Getting Past the Shame in Shunning


Perhaps the hardest thing to get past if we’re being shunned is the shame associated with it.

Shame is not to be confused with guilt. Guilt is about WHAT WE HAVE DONE. Shame is about WHO WE ARE. It is easier to deal with rational guilt – it is about damage that we can fix to some extent. But when we are shamed, we believe we are a bad person. That is not so easy to fix.

Shame comes with shunning in several ways. The most obvious is when we are judged as having done something so bad, and have such a bad attitude about, that we are no longer worthy of the association of those who will now shun us. We are made to feel, not just guilt, but shame – we are a bad person who must completely turn around lest we be killed by God himself at his final war against evil.

Guilt is sometimes irrational and therefore destructive, sometimes rational and therefore constructive if we respond to it in a constructive way. Shame is seldom rational. Therefore it is usually destructive.

Another way shame becomes a factor in shunning is the shunning itself. We may be convinced that we did nothing to merit being shunned. Yet we are shunned. That in itself tends to make us feel shame. e.g. maybe our own parent(s) won’t even talk to us. How can that not make a person feel worthless? We are not even worthy of association with our own flesh and blood, the people who are supposed to most care for us no matter what – that is the epitome of shame.

A third way we may be stuck in a cycle of shame is if WE were wronged by someone. We all know many examples of things being terribly mishandled by JW elders, to the point of a child who has come forward about abuse by an older person being shamed for “allowing” it, “enjoying” it, or “lying” about it. In some cases the abused one has even been disciplined while the abuser has gotten off the hook. Add to that the fact that abusers groom the objects of their abuse to make them feel as if it’s their fault. People who have had that sad experience tend to go through life in a constant state of shame. We are not going to go into depth here about that specific situation – it is best left for its own discussion. But some of the principles we are getting to about dealing with shame do apply, so that anyone can make progress through the shame that comes with being shunned.

A wide range of emotions come into play when we are shunned. In previous installments of this series, we talked about Shock & Denial, Pain & Guilt, Anger & Resentment, Sadness (depression, reflection, loneliness), Upturns and Downturns, Rebuilding, and Acceptance. All of these are normal responses, and even necessary to one degree or another. Shame, on the other hand, is NOT necessary. It may understandably be felt for a time, but it is NOT necessary, not a healthy part of the grieving process.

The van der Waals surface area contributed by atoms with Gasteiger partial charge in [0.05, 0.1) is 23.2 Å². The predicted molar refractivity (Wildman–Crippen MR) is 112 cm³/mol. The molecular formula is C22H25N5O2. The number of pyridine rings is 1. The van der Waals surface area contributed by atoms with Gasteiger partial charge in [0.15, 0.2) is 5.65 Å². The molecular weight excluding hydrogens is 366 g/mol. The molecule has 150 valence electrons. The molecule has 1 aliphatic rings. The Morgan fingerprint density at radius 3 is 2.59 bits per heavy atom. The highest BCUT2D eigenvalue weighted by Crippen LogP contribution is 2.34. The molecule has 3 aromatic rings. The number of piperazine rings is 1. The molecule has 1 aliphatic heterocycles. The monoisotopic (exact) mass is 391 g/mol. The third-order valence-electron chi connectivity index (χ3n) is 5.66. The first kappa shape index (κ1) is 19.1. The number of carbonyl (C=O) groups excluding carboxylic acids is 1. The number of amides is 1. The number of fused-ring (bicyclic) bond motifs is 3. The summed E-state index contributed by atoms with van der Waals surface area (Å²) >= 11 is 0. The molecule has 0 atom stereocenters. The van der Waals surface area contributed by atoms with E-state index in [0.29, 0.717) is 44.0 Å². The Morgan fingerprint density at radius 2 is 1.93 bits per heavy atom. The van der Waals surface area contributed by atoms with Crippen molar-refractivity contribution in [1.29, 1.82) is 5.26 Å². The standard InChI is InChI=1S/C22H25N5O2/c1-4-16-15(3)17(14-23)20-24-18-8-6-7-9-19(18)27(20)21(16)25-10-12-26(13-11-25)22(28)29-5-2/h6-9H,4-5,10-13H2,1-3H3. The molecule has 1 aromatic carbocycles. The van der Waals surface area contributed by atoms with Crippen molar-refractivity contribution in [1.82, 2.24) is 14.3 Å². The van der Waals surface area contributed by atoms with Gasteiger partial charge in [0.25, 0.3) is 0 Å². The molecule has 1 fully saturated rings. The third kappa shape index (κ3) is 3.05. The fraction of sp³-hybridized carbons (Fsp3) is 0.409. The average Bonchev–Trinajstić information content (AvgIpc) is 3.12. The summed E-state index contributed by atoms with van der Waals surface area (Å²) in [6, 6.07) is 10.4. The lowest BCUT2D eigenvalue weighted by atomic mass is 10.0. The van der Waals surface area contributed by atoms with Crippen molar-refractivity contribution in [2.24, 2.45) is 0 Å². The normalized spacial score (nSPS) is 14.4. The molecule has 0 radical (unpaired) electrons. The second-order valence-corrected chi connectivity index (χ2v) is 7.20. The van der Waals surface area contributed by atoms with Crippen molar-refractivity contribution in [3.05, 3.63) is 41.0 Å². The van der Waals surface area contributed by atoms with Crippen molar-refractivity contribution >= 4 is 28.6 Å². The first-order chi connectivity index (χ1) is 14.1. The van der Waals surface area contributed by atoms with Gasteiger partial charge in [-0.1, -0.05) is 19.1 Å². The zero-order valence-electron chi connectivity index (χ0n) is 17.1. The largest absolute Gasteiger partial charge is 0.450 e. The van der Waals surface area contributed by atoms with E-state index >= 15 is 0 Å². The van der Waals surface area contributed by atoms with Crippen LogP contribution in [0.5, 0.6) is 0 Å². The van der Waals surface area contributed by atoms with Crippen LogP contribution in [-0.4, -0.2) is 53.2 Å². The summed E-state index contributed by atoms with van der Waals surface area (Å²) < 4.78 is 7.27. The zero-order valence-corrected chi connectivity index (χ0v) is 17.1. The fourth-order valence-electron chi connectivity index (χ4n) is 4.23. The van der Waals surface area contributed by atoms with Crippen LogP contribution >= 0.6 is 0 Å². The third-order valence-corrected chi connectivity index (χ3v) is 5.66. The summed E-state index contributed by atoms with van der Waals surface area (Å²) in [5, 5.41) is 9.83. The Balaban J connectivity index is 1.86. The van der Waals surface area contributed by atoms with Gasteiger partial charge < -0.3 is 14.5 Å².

If we are experiencing feelings of anger due to being shunned, we probably see that anger in ourselves. We may even at times think that we SHOULD be angry. The same thing with sadness. We know when we are sad. And we have a RIGHT to be sad. It can be more difficult, however, to recognize the feeling of deep shame we may continue to experience. Because that emotion can be masked by anger or sadness. It may even be that we are expressing anger as a coping mechanism to deal with our hidden shame. What we’re really angry about is feeling shame.

What can we do about the crippling effect of shame? It won’t go away unless we deal with it.


I’m going to say something that may surprise you, but when you think about it, you already know it’s true. When we were JWs, being shamed was a way of life.

Every aspect of our lives was an opportunity for someone to make us feel guilty, which soon leads to shame. Or they often go straight to shame.

Did you ever feel ashamed because of the numbers on your field service report? Because of not commenting at the meetings as many times as someone told you you should? Did you ever look over your shoulder when entering a movie theater, and see someone from the Kingdom Hall and feel shame? That is not guilt. That is SHAME. Did you ever think for a moment about buying that bikini for the beach, and just thinking about it made you feel shame? Did you ever have a question about anything the JWs teach, their way of treating people, and feel shame? Like, “What is wrong with me?”

The thing is, there was never anything wrong with you. The use of shame as a motivator is what was wrong. That was the JW organization and its members, not you. We all can improve in some area or another. That’s Okay. But feeling shame because we have not yet reached some ideal, especially when that ideal was created for us by someone else, is NOT OK.

We may know all that, but still the routine shame that followed us around everyday of our lives is still haunting us because it’s people that we love that are shunning us.

There’s one thing we need to work on. Our belief system.